8 Self-employed As a basic rule of thumb - HM Revenue and Customs criteria are that self-employed people: Take risks with their own money in taking on the work - for example, they cannot demand extra payment if the work takes longer than originally planned. Are able to engage others to do the work on their behalf. Can decide where, when, and how the work is done Have to put right unsatisfactory work in their own time and at their own expense Provide their own equipment and materials Can hire someone else to do the work Can work for more than one client Have their own public liability insurance separate to that of the village hall (in the case of a cleaner - if they leave the hall wet and someone slips or their own equipment starts a fire) Village halls must be careful when giving work to someone who says that they are self-employed. The concern is that an individual offering themselves for a particular piece of work may be not be truly self-employed in the eyes of the law of the Revenue. They may be self-employed in one job, but not in another. Check out the details. Thus, a person answering an advertisement for a village hall cleaner may claim to be self-employed but, if they do not satisfy the Revenue s criteria, the village hall may find itself liable to the Revenue for unpaid income tax and National Insurance. This can go back 6 years!! If they are self-employed the hall is not responsible for their tax or NI liability. Suggestion - If someone applies for a position and says they are self-employed ask for their HMRC code/ number if they do not have one they are not self-employed. If their employment status for PAYE is not clear use HMRC s Employment Status Indicator
9 Self-employed Someone is probably self-employed if they are exempt from PAYE, and if most of the following apply; They bid or quote for work They are not under direct supervision They submit invoices Responsible for their own NI and tax Don't get holiday or sick pay Operate under a contract for services/consultancy agreement that uses a term like self-employed, consultant or independent contractor Whilst the self-employed have no employment related rights, they do have a right to protection for their Health & Safety, discrimination and any rights set out in the terms/contract. The hall has a duty of care to them and must comply with health and safety law.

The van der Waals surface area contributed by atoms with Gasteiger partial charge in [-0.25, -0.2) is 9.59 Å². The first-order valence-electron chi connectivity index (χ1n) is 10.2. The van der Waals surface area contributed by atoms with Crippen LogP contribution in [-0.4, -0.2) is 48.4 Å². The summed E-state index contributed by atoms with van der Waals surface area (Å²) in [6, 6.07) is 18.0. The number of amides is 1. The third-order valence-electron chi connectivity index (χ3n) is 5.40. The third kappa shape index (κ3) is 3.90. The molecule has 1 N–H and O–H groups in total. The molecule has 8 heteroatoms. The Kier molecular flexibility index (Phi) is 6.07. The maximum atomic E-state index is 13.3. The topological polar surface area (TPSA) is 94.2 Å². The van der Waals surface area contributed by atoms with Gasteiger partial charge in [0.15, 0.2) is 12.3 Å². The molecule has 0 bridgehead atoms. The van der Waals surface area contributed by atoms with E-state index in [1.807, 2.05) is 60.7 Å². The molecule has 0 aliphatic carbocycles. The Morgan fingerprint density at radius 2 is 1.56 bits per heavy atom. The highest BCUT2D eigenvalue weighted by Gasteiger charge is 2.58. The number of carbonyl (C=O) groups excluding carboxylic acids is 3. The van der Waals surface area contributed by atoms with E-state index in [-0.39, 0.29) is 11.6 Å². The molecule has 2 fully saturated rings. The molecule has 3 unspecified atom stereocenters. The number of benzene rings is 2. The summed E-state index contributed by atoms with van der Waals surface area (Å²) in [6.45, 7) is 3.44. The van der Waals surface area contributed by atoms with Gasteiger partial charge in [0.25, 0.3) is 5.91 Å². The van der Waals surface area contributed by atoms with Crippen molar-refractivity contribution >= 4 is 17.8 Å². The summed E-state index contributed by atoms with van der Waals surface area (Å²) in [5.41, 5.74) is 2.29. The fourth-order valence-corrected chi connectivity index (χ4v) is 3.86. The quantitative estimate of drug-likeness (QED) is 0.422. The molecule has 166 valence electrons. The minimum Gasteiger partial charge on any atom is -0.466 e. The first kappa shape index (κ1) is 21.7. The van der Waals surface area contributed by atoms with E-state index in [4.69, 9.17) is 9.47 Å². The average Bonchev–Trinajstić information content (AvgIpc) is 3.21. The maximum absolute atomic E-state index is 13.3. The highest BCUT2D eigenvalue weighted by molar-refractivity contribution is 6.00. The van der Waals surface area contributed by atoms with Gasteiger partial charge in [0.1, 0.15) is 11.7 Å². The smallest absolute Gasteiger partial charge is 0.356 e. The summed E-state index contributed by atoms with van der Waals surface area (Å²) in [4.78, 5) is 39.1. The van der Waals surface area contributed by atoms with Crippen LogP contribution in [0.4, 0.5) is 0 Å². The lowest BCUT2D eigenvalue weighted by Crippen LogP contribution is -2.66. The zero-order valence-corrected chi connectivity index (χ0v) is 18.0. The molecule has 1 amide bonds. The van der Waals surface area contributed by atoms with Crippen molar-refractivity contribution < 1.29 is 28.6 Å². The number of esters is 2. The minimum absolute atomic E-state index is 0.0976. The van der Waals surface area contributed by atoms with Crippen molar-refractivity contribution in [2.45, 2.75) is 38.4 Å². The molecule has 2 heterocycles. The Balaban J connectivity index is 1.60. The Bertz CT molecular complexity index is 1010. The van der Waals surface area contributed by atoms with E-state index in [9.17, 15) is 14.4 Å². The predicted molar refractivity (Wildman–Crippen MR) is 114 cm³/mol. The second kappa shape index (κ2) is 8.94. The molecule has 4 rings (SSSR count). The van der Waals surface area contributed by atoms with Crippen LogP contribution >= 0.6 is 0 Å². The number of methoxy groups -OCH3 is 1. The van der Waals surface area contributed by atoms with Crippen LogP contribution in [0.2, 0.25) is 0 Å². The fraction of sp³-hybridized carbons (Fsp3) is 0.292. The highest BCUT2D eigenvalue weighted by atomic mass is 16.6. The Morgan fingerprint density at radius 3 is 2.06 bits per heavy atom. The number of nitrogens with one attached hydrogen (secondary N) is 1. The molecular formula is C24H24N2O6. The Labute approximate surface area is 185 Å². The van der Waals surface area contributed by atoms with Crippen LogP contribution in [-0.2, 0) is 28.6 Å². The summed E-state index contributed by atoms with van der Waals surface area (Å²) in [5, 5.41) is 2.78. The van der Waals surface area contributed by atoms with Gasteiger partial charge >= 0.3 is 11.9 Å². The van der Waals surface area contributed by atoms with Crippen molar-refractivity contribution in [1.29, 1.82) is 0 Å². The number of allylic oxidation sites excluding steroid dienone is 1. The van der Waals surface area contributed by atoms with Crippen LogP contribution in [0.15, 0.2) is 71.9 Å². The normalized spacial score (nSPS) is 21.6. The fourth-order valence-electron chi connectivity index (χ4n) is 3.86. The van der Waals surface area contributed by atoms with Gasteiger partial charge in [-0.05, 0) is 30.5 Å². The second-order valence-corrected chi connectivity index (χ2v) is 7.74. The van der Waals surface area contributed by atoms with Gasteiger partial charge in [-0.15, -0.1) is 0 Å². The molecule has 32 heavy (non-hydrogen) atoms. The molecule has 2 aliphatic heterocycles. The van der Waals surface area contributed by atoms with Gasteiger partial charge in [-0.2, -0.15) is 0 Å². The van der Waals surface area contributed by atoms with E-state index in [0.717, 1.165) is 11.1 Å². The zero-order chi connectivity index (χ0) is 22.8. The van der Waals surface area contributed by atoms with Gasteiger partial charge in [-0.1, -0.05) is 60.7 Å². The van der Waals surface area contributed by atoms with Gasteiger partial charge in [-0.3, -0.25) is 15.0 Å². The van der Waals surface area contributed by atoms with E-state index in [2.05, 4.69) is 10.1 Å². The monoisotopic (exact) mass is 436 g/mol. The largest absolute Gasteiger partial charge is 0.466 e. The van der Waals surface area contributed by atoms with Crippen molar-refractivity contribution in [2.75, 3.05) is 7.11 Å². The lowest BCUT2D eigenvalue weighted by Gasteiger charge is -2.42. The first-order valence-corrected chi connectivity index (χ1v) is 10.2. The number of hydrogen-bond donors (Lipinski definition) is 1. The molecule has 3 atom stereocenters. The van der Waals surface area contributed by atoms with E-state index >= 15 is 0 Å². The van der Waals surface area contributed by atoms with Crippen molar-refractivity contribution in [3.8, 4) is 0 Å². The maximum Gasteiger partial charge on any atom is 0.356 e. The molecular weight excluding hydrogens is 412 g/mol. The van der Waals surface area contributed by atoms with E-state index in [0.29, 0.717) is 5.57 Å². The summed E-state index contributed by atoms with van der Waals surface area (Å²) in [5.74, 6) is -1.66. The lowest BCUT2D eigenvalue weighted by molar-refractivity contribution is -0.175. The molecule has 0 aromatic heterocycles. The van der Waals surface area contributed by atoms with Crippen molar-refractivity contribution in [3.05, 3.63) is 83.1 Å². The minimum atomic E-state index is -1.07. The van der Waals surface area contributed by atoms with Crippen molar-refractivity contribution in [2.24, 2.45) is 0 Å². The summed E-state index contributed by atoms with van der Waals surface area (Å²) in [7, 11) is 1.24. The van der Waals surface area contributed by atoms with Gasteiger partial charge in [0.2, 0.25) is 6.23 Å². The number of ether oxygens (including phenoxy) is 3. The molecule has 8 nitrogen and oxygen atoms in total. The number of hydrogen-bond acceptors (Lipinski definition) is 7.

10 Contractors The village hall may have a contract with a Company, to deliver a service. This could be a cleaning company who sends one or more of their employees to clean the hall or a catering company that provides food for events that are run in the hall. Here, the contract is between the hall committee and the company not the person that actually undertakes the job. In any event, the committee must ensure that the hall is a safe environment and that appropriate insurance is in place.
11 Claims on employment issues Only an employee can make a claim against the village hall on key employment rights - such as: The right to claim unfair dismissal. Statutory redundancy payments. Maternity and parental leave. Statutory sick pay. Statutory dismissal. Disciplinary procedures. Most of the grounds for claiming paid time off. The truly self-employed have no employment related rights whatsoever, because they are their own boss - but they do have protection for their health & safety, discrimination and any rights set out in the terms of their contract with the hall committee.
12 Legal responsibility of management committees Members of the management committee have a number of legal responsibilities which they should take into account when considering employment issues. Some of these responsibilities can be covered by insurance. All health and safety issues should be addressed in a positive manner so as to reduce, if not eliminate, exposure to liability. Hall committees must register and declare income paid to individuals they employ.
13 Insurance Employers must provide insurance for all employees to protect against accidents; this is required under the Employers Liability (Compulsory Insurance) Act In practical terms, virtually anyone, (full time, NI contributions or not) is likely to be considered an employee under this Act. All employers must provide employers liability insurance and the insurance certificate must be displayed on the notice board. A claim against an employer might, for example, be made if there had been a failure to provide a safe environment for the employee to work in and an accident had resulted the hall will be liable.
14 Pensions Until recently there was no obligation for employers to provide a pension. However, a new law passed in 2012, introduced a duty for every employer to enrol workers into a workplace pension scheme, if those workers: Are aged between 22 and State Pension age. Earn more than 10,000 a year. Work in the UK. This is called automatic enrolment. This scheme is being gradually introduced/phased-in between 2012 and 2018 and each employer will be given a staging date by which they have to enrol staff. For organisations employing less that 30 employees that date will be between 1 November 2015 and 1 February In practice, most Village Hall employees are likely to be earning less than the 10,000 threshold and therefore automatic enrolment will not apply. However if you do have staff earning above the threshold you need to check whether any pension scheme you are already operating qualifies under the new regulations (if not you will have to look for a new scheme in which to enrol eligible staff). For more information go to: